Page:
The government has also announced it will take over responsibility of Wascana Centre. It says the change will see a streamlined approach to operations and investments in the park, and will bring stability to the centre’s funding.

The budget also sees the discontinuation of SaskPower and SaskEnergy’s payments in lieu of taxes to municipalities, which currently total $36 million. The government says the change disproportionately affects the City of Regina, and measures will be taken to mitigate that impact.

$685M deficit projected as resource revenue declines

The changes come as the province faces a projected $685-million deficit, in large part due to dwindling resource revenue amid a lingering slowdown in the sector. Revenue from resources has declined by more than $1.3 billion since 2014.

Doherty said raising the PST was not something the governing Saskatchewan Party campaigned on during the provincial election last year.

But no one expected revenue from natural resources, such as oil and gas, potash and uranium, to fall more than $1 billion and stay that low for three years, he said.

"Why didn't we campaign on that? We simply weren't contemplating any changes to the PST at that time," said Doherty.

"The circumstances have changed ... If you don't have that revenue base available to you, unless you're going to run big deficits for a long period of time, then you have to go at it the spending side."

The budget calls for a $250-million cut to public-sector compensation, and includes a previously announced 3.5 per cent wage rollback for ministers and MLAs.

Spending forecast to increase by $342M

Revenue is expected to total $14.17 billion, up $141 million from last year’s budget. Spending is forecast to increase $342 million to $14.80 billion. Nearly three-quarters, or $10.7 billion, of the spending in this year’s budget is earmarked for health, education and social services.

Municipal revenue sharing is expected to total $258 million this fiscal year, and the funding formula will continue to be based on one point of the PST.

Infrastructure spending to total $3.7B

The province also plans to spend $3.7 billion on infrastructure, including $1 billion on highways and roads. Crown corporations – mainly SaskPower, SaskEnergy, SaskTel and SaskWater – will spend $2.1 billion on capital projects, while government ministries and agencies will invest $1.6 billion.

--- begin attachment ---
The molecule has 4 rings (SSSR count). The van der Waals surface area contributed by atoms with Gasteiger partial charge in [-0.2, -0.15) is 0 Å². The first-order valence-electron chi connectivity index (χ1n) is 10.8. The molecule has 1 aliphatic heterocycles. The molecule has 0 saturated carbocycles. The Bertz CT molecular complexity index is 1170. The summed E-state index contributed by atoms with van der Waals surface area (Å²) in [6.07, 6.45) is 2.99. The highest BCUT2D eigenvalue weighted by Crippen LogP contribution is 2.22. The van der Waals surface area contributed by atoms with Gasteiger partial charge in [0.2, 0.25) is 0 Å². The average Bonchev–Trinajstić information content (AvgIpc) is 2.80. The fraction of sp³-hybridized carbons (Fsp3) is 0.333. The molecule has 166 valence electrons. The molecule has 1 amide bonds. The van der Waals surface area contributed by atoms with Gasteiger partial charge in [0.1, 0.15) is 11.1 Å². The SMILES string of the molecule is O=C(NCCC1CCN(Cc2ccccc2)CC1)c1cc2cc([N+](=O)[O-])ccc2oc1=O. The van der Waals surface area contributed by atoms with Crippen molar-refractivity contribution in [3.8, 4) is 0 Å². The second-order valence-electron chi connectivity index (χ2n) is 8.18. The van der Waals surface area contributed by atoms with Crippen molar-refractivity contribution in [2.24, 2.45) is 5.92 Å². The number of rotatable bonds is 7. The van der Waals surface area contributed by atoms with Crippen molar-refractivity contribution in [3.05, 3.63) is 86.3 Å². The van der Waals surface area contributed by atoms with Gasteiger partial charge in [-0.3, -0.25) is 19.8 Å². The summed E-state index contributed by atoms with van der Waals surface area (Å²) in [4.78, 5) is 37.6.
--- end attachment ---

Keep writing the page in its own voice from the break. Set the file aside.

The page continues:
“Capital projects create construction jobs at a time when sectors such as mining and oil and gas are experiencing commodity price downturns,” Doherty said.

“Investing in roads and highways improves safety and helps Saskatchewan products move to markets over an expanded and improved transportation system.”

The budget includes a $300-million contingency to guard against unanticipated declines in revenue, expenses and unforeseen costs related to potential natural disasters, such as flooding and forest fires.

Return to balanced budget expected in 2019

A deficit of $685 million is forecast for this year, followed by a smaller shortfall of $304 million in 2018-19. A $15-million surplus is projected in 2019-20 and a $183-million surplus in 2020-21.

“This year’s budget sets a course to respond to the current challenge and return to a balanced budget by 2019, ensuring government services remain sustainable and affordable in the long run,” Doherty said.

“It controls spending and expands and modernizes the tax system by shifting to consumption taxes and lowering income taxes.”

Budget an attack on families: NDP

The Opposition NDP said the budget is an attack on families.

"I think they're going to say, 'Ow.' That's what average families are going to say," said NDP finance critic Cathy Sproule.

"Even if you want to do renovations to your homes, now that's going to be another five per cent PST because that exemption's gone. Children's clothing ... that's an important reduction or exemption for families.

"There's a number of things in here that are going to hit families really hard."

With files from The Canadian Press